Monday, 23 March 2020 11:01

Doubling olive yields possible — research

Written by  Nigel Malthus
Plant & Food Research fruit tree physiologist Dr Stuart Tustin examines a grape-like bunch of olives. Photo: Supplied. Plant & Food Research fruit tree physiologist Dr Stuart Tustin examines a grape-like bunch of olives. Photo: Supplied.

New Zealand olive yields can be more than doubled by using fruit tree management techniques instead of more traditional methods.

That’s the findings of a three-year research project commissioned by Olives New Zealand. 

The project aimed to increase yield – typically less than 10kg per tree – to 15kg. 

But it exceeded expectations, achieving yields of 20-35kg per tree.

The project, supported by the Ministry for Primary Industries (MPI) through its Sustainable Farming Fund, brought together Dr Stuart Tustin, a Plant & Food Research fruit tree physiologist, and Andrew Taylor, an olive industry consultant – both of whom have extensive knowledge in stone, apple and pear culture.

They suggested applying the methods that work for stone fruit crops, including more aggressive pruning, a proactive spraying programme every 21 days, and thinning crops after the fruit has set to mitigate biennial bearing (in which light and heavy crops tend to alternate year on year).

Olives New Zealand executive officer Gayle Sheridan says that, contrary to some misconceptions, olive trees thrive in New Zealand. She says they grow more vigorously than in traditional olive growing regions, which often have more arid growing conditions.

“The trees were getting out of control – they grow too well in New Zealand, making harvesting a challenge,” Sheridan said.

“NZ’s olive trees don’t have problems with pests. Our biggest issue is the trees getting diseases – such as peacock spot, cercospora and anthracnose – due to our often rainy climate, which requires a different approach.”

New Zealand has about 300 productive olive groves, encompassing more than 2000 ha. The main growing regions are on the east coast from Northland to Canterbury, as well as Kapiti and Central Otago. 

The project trialled Tustin and Taylor’s recommended techniques on five olive groves, one in each major growing region. The results, even after the first year, were so dramatic that the growers hosting the trials insisted on extending the methods to their entire groves.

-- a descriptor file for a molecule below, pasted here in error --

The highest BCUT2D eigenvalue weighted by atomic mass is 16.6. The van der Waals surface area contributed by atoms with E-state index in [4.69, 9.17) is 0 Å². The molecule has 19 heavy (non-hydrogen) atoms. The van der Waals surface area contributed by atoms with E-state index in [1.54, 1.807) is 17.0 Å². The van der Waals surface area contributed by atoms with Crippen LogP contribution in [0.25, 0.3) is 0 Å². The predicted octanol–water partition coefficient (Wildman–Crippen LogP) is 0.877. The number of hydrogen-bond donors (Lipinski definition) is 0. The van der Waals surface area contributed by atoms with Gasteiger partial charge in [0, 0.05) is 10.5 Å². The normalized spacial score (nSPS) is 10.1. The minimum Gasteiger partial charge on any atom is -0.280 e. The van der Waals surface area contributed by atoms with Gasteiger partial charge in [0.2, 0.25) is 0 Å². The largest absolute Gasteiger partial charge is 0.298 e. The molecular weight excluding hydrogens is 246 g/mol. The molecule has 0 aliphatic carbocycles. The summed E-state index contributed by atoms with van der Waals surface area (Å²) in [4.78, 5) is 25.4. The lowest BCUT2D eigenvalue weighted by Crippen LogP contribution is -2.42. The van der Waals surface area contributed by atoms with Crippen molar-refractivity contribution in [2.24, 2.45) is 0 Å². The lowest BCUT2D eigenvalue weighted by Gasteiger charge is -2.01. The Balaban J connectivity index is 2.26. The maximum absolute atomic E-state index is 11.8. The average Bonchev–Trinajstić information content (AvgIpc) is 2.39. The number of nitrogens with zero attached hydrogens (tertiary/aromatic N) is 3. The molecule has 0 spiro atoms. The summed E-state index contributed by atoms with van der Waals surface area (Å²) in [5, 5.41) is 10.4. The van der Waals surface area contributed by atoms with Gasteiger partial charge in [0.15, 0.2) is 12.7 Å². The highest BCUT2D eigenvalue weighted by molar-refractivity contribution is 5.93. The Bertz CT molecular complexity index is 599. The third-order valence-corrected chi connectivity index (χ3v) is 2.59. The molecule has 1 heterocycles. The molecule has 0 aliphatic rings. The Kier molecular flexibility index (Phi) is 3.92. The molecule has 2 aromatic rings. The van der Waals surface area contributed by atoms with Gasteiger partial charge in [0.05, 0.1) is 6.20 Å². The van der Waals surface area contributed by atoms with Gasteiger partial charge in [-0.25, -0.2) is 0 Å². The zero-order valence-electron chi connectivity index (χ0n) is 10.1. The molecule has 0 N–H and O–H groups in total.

“We had to compare our results to the typical regional averages as we couldn’t persuade our trial growers to keep their control sites,” Sheridan told Hort News.

“Once diseases began to be controlled, we found we were able to grow large clusters of olives for the first time – like bunches of grapes. In addition, feedback from international visitors has been outstanding, with visitors commenting that they’ve never seen such healthy olive trees,” she added. 

“Earlier this year, we were visited by an olive tree specialist from Australia who was writing a book on olive pests and disease. But we couldn’t find any diseased olive trees for her to photograph.”

Olives New Zealand has now received funding for another three-year project aiming to increase production even further, by another 5kg per tree.

That project will include revised harvesting methods, and it will also trial organic production methods.

“Many small growers don’t have the right equipment to undertake spraying and don’t want to spend the money on it, and others don’t wish to spray so intensively,” Sheridan said. 

“Part of our research will include experimenting with a programme for disease control using organic principles based on apple orchards. This will include the use of organic sprays.”

Steve Penno, director investment programmes at MPI, said it is delighted with the outcomes of the initial project. 

“This project has over-delivered on its goals and is already making a huge difference to the olive industry in this country. We look forward to the results from the next three years of research, supported by our SFF Futures fund.”

The good oil on olives

The New Zealand olive oil market is estimated at 4.5million litres, worth about $35 million.

However, more than 90% of the oil sold here is imported, mainly from Europe. 

Consumer research indicates that New Zealanders have a strong preference for local products. However, they are resistant to the pricing of New Zealand olive oil – which typically ranges from $20 to $50 a litre. European oil can sell for less than $10 a litre.

MPI says low levels of productivity in New Zealand olive orchards impacts on price. It believes that by applying the methods used in the research project to increase orchard productivity, New Zealand growers’ market share could potentially reach 20%. 

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